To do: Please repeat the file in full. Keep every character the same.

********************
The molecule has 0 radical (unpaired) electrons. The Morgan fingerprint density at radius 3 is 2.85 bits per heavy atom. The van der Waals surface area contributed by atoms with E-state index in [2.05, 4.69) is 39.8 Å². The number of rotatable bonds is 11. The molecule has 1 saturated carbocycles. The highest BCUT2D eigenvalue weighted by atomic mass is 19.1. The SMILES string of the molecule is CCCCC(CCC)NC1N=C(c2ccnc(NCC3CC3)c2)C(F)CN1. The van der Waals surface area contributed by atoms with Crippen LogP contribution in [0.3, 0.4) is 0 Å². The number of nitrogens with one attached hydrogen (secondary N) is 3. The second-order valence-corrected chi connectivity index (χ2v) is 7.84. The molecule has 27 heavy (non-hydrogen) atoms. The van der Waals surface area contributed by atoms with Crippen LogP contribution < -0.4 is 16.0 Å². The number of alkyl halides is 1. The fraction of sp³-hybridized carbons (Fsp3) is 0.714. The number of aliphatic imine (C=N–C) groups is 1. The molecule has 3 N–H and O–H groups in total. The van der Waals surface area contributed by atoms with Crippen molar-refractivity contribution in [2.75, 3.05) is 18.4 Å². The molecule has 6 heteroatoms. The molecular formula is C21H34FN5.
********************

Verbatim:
The molecule has 0 radical (unpaired) electrons. The Morgan fingerprint density at radius 3 is 2.85 bits per heavy atom. The van der Waals surface area contributed by atoms with E-state index in [2.05, 4.69) is 39.8 Å². The number of rotatable bonds is 11. The molecule has 1 saturated carbocycles. The highest BCUT2D eigenvalue weighted by atomic mass is 19.1. The SMILES string of the molecule is CCCCC(CCC)NC1N=C(c2ccnc(NCC3CC3)c2)C(F)CN1. The van der Waals surface area contributed by atoms with Crippen LogP contribution in [0.3, 0.4) is 0 Å². The number of nitrogens with one attached hydrogen (secondary N) is 3. The second-order valence-corrected chi connectivity index (χ2v) is 7.84. The molecule has 27 heavy (non-hydrogen) atoms. The van der Waals surface area contributed by atoms with Crippen LogP contribution < -0.4 is 16.0 Å². The number of alkyl halides is 1. The fraction of sp³-hybridized carbons (Fsp3) is 0.714. The number of aliphatic imine (C=N–C) groups is 1. The molecule has 3 N–H and O–H groups in total. The van der Waals surface area contributed by atoms with Crippen molar-refractivity contribution in [2.75, 3.05) is 18.4 Å². The molecule has 6 heteroatoms. The molecular formula is C21H34FN5.